Do you know your credit score? Just visit XYZ web site and...
You've seen the ads. There are plenty of places to check a credit score. Consumers are constantly being bombarded by come-ons.
Actually, checking one's credit score is a good idea. What's more important, however, is establishing a good credit rating.
Without it, people who are just starting out might find it hard to get a loan or a credit card.
Having no credit history makes it difficult for lenders to know if a person is a good risk to repay a loan and make payments on time, reports the Federal Trade Commission.
Establishing a good credit history is not as difficult as it seems. In all cases, however, individuals will need to make payments on time.
Some tips include:
- Apply for a credit card through a local store. Local stores are more likely to extend credit to people without an established credit history.
- Apply for a secured credit card. By borrowing against your own money, creditors find this to be far less risky.
- Ask someone with a good credit history to co-sign on a loan or a credit card application. By co-signing, the person is agreeing to pay back the loan if you don't.
OK, let's say you have had some credit problems, and need to improve your credit rating.
If you've charged too much on credit cards or are paying less toward your debts than you should, you're not alone.
A lot of people are in this situation. The Federal Trade Commission offers some ways to turn things around:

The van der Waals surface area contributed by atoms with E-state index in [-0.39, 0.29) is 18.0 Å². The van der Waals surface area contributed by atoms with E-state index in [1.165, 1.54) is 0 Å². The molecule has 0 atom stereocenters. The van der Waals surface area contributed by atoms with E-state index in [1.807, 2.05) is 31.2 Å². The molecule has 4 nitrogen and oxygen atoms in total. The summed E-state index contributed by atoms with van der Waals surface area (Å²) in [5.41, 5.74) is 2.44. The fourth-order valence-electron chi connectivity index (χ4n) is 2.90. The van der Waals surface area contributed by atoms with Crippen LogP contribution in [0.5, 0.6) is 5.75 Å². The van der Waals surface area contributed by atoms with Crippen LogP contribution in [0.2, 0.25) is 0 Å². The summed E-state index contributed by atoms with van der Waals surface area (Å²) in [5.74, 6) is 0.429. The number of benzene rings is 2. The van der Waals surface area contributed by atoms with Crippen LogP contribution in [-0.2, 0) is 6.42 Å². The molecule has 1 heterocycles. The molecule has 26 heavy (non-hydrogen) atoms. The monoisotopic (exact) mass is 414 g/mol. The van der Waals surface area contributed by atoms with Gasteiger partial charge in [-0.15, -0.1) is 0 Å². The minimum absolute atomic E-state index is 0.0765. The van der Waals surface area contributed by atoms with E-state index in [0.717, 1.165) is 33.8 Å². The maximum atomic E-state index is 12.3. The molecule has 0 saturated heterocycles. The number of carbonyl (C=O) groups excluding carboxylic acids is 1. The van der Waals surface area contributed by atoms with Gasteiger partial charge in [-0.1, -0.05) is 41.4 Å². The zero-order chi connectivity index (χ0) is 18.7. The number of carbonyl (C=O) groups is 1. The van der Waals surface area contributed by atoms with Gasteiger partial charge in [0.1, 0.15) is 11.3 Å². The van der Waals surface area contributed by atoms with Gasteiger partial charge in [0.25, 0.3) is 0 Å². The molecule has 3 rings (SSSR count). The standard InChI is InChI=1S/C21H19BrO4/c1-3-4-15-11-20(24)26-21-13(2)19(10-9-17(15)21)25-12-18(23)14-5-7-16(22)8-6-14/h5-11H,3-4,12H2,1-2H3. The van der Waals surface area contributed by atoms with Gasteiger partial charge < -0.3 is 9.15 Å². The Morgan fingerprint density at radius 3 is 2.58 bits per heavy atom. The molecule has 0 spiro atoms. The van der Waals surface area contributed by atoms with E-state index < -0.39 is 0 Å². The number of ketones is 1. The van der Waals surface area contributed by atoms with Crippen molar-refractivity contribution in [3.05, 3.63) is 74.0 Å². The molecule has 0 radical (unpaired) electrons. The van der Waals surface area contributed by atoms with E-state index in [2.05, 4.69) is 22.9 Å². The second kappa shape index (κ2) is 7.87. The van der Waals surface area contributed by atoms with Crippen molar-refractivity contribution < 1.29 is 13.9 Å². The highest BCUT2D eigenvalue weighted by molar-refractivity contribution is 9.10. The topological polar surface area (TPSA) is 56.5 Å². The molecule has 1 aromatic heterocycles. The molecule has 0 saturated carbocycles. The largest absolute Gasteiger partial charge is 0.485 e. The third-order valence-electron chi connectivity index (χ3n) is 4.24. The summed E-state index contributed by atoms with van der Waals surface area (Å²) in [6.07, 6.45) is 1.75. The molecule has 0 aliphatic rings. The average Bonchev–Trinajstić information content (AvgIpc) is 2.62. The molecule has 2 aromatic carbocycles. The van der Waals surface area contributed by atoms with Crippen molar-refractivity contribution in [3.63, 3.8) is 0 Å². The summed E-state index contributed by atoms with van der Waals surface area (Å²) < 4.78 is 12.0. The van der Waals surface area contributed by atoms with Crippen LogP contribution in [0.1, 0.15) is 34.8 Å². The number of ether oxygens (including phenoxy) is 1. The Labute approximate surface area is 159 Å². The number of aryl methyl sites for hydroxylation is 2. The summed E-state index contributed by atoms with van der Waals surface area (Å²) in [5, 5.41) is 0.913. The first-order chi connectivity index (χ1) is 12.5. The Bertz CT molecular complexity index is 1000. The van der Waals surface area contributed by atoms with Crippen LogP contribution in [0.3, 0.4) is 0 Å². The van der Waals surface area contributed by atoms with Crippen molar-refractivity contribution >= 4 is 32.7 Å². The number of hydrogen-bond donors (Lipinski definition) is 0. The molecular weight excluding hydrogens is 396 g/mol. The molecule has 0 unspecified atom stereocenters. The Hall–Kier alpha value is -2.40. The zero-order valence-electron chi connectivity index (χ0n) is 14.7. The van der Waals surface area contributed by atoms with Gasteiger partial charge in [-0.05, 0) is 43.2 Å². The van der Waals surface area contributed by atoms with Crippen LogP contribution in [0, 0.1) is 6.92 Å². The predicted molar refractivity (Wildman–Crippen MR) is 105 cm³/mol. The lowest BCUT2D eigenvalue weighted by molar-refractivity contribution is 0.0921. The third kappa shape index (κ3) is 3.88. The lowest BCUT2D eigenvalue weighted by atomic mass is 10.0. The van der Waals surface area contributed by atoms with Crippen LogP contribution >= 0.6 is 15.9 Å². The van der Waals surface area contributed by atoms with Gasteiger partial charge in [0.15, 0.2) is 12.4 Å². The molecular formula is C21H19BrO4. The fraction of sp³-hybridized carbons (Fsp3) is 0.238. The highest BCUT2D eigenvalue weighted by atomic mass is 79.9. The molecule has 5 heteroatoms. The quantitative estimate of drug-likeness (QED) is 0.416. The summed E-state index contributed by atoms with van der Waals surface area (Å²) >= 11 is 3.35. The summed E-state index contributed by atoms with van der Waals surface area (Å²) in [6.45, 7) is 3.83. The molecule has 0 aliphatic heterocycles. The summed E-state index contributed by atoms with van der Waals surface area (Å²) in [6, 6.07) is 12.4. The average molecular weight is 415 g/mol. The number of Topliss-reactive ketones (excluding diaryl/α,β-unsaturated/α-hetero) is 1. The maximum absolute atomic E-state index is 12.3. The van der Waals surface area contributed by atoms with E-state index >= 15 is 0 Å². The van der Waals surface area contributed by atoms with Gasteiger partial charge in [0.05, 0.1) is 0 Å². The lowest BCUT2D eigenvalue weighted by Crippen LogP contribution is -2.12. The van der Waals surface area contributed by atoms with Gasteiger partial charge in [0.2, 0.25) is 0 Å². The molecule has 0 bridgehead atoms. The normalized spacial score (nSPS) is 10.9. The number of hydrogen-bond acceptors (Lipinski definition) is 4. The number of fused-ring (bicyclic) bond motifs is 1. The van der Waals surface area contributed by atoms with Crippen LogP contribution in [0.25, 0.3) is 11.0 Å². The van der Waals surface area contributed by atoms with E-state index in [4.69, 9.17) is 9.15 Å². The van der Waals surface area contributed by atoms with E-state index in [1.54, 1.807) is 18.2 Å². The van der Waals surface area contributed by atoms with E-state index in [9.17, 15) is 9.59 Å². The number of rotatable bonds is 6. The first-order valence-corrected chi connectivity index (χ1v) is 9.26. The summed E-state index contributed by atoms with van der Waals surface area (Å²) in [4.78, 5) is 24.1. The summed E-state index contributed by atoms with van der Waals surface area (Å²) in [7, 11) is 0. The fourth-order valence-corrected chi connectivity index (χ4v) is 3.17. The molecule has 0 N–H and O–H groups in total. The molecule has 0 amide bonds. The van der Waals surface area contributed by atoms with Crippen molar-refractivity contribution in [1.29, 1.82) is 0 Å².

- Budgeting: In many cases people design and stick to a budget to get their debt under control. A budget is a plan for how much money you have and how much money you spend. Sticking to a realistic budget allows you to pay off your debts and save for that rainy day.
- Credit counseling: Many universities, military bases, credit unions and housing authorities operate nonprofit financial counseling programs. Some charge a fee for their services. Creditors may be willing to accept reduced payments if you are working with a reputable program to create a debt repayment plan.
- Bankruptcy: Bankruptcy is absolutely the credit solution of last resort. Unlike negative credit information that stays on a credit report for seven years, bankruptcies stay on a credit report for 10 years. Bankruptcy can make it difficult to rent an apartment, buy a house or condo, get some types of insurance, get additional credit, and sometimes, get a job. In some cases, bankruptcy may not be an easily available option.
Individuals could also contact their creditors.
Let them know that you're having trouble. Some might be willing to work with you.
Once you've earned a good credit rating, protect it.
Credit cards make buying things easier than ever, but it's important to keep track of your spending.
Each time you buy something with a credit card it's like taking out a loan. Incidental and impulse purchases add up, and when the bill comes, you have to pay what you owe.
Another reason why it's important to keep track of your spending is in case there are inaccuracies on your statement.
If you notice a problem, promptly report it to the credit card company. Records to keep when you're buying online or through a catalog include printouts or copies of each transaction or form, confirmation codes, a copy of the catalog you're using (if applicable), and the warranty, return and refund policies.
If you have a credit card, here are some other tips to protect your account:
- Never lend your credit card to anyone.
- Never sign a blank charge slip.
- Never put your account number on the outside of an envelope or on a postcard.
- Always be cautious about disclosing account numbers on the telephone.
- Carry only the credit cards you need.
- Keep a record of your account number, the account's expiration dates, and the phone number and address of each credit card company in a secure place.
- Report lost or stolen ATM and credit cards to the card issuers as soon as possible. Follow up with a letter.